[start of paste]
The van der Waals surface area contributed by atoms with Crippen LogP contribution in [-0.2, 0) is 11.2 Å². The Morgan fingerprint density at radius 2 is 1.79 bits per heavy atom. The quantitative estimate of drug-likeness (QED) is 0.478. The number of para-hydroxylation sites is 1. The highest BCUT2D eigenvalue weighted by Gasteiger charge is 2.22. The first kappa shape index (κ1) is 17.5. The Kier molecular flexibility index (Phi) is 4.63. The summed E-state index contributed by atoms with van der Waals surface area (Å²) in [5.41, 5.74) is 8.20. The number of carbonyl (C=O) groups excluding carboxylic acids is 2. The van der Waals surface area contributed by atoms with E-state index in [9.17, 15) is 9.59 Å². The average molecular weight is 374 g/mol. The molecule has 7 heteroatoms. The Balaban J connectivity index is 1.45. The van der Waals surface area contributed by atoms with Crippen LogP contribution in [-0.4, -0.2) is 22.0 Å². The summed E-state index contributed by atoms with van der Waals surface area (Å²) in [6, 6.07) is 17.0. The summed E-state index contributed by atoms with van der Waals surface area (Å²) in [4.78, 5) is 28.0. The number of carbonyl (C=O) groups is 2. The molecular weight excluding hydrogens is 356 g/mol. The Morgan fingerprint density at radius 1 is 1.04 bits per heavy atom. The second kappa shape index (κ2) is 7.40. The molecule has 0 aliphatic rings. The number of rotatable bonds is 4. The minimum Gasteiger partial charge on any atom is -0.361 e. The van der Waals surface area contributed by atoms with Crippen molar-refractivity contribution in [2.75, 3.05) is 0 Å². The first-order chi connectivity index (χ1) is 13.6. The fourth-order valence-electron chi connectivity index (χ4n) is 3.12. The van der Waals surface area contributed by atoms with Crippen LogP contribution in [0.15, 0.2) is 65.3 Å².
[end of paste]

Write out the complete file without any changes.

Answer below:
The van der Waals surface area contributed by atoms with Crippen LogP contribution in [-0.2, 0) is 11.2 Å². The Morgan fingerprint density at radius 2 is 1.79 bits per heavy atom. The quantitative estimate of drug-likeness (QED) is 0.478. The number of para-hydroxylation sites is 1. The highest BCUT2D eigenvalue weighted by Gasteiger charge is 2.22. The first kappa shape index (κ1) is 17.5. The Kier molecular flexibility index (Phi) is 4.63. The summed E-state index contributed by atoms with van der Waals surface area (Å²) in [5.41, 5.74) is 8.20. The number of carbonyl (C=O) groups excluding carboxylic acids is 2. The van der Waals surface area contributed by atoms with E-state index in [9.17, 15) is 9.59 Å². The average molecular weight is 374 g/mol. The molecule has 7 heteroatoms. The Balaban J connectivity index is 1.45. The van der Waals surface area contributed by atoms with Crippen LogP contribution in [-0.4, -0.2) is 22.0 Å². The summed E-state index contributed by atoms with van der Waals surface area (Å²) in [6, 6.07) is 17.0. The summed E-state index contributed by atoms with van der Waals surface area (Å²) in [4.78, 5) is 28.0. The number of carbonyl (C=O) groups is 2. The molecular weight excluding hydrogens is 356 g/mol. The Morgan fingerprint density at radius 1 is 1.04 bits per heavy atom. The second kappa shape index (κ2) is 7.40. The molecule has 0 aliphatic rings. The number of rotatable bonds is 4. The minimum Gasteiger partial charge on any atom is -0.361 e. The van der Waals surface area contributed by atoms with Crippen molar-refractivity contribution in [2.75, 3.05) is 0 Å². The first-order chi connectivity index (χ1) is 13.6. The fourth-order valence-electron chi connectivity index (χ4n) is 3.12. The van der Waals surface area contributed by atoms with Crippen LogP contribution in [0.15, 0.2) is 65.3 Å².